As our canine companions age, they are likely to find themselves with different dietary needs or even tastes. Today, our Medford vets answer questions about geriatric care, and what the best dog food for older dogs is.
At what age is my older dog considered elderly or geriatric?
There is not a one size fits all answer to this question. Expected lifespans for dogs vary based on breed and size. As a general rule of thumb, small dogs can be expected to live 15-20 years, while larger dogs usually live from around age 12 to age 15.
Bigger dogs age faster and are considered to be "older" around the time they turn 6, while small dogs generally pass into middle age at around 8 years old.
Do senior dogs have special nutritional needs?
Yes, there are two major things to consider when determining the best dog food for senior dogs.
The first is to try and keep it calorie-low. Just like with people, a dog's metabolism slows down as they age. To prevent obesity, it is important to make sure our elder pups aren't chowing down just a little too ferociously!
The second is trying to make sure their diet includes high-fiber options. Constipation is painful in its own right, and it can lead to further gastrointestinal issues when it becomes severe enough. Maintaining gastrointestinal health is a common obstacle for older dogs, so the best dog food for senior dogs will have lots of fiber to help them stay healthy and regular.
How can diet choices help a senior dog with health conditions?
Senior dogs who are suffering from diabetes, kidney failure, or liver disease are liable to require special diets that will help keep their condition under control. It is best to consult with a vet about your dog's diet if they are sick and you are concerned about the impact of their diet.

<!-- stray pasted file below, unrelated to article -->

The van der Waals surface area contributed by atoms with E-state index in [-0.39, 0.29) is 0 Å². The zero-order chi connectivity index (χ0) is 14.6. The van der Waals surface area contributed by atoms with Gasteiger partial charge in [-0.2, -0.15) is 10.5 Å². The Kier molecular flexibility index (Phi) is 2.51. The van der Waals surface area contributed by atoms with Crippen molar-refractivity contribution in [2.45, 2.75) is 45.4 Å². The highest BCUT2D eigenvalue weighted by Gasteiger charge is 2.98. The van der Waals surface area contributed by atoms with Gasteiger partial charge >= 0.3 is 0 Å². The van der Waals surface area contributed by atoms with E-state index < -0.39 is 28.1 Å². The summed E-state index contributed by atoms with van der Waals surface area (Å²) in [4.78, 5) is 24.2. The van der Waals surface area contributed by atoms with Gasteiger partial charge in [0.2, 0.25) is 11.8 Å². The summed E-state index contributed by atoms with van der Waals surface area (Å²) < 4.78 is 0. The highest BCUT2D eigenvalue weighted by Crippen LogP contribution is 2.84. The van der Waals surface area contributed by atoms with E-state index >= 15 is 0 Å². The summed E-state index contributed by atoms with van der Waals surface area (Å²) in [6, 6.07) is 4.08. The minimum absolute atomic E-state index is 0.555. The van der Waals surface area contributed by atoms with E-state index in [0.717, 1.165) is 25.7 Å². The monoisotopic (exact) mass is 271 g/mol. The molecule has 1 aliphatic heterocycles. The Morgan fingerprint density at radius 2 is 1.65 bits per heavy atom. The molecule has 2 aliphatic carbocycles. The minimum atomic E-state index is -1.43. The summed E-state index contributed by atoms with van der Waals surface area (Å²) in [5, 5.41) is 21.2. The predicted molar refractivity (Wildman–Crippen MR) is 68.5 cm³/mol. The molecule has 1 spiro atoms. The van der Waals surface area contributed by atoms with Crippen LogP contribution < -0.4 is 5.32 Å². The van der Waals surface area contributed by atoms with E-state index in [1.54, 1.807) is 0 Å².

Dogs who have or are at elevated risk for heart disease benefit from lower-calorie senior dog foods that help keep their weight down; low sodium recipes are preferable.
Our Medford vets recommend owners of diabetic or pre-diabetic dogs select dog food which slows the absorption of food. These special diabetic diets tend to raise blood sugar more slowly and reduce the chances of impactful health complications in dogs with diabetes. These diets are very low in fat and exceptionally high in fiber. We recommend talking to your vet who can provide dietary recommendations for your senior or otherwise diabetic dog.
Many senior dog food brands make a point to include higher-quality protein sources than standard dog food. This helps senior dogs maintain healthy body weight without putting unneeded strain on their aging kidneys.
As previously mentioned, constipation is a common struggle for older dogs, the high amount of fiber present in the best dog food for older dogs helps to prevent constipation and keep their bowel movements regular.
What should I do if my senior dog won't eat their dog food?
It is relatively normal for older dogs to have some loss of appetite. Causes for sudden appetite loss are hugely varied both in scope and severity. Your dog could be suffering from simple nausea brought on by gastrointestinal problems, or it could be suffering from the effects of cancer.
If your senior dog has suddenly begun to demonstrate an unexplained loss of appetite, it is best to speak with your vet and have them rule out any potentially serious causes including dental disease, diabetes, kidney disease, or cancer.
Once serious medical conditions have been ruled out as the cause for appetite loss, another avenue for consideration is the simplest one—perhaps your dog is simply tired of its regular food. Adding chicken broth, some water, or a small amount of canned food to your dog's dry kibble supply may serve to make it more enticing. You could also try preparing a simple meal for your dog of cooked chicken and barley or cooked lamb and rice. These home-cooked meals are both nutritious, and bland enough to sit well with them if your older dog is experiencing some nausea.
Is prescription dog food the best dog food for older dogs?
That depends on the exact situation for your dog. In some cases, yes, the best option for your senior dog may be a medical prescription dog food. In other cases, simply switching to a healthy alternative regular food brand might do the trick. Speak to your vet to see what they recommend.
Note: The advice provided in this post is intended for informational purposes and does not constitute medical advice regarding pets. For an accurate diagnosis of your pet's condition, please make an appointment with your vet.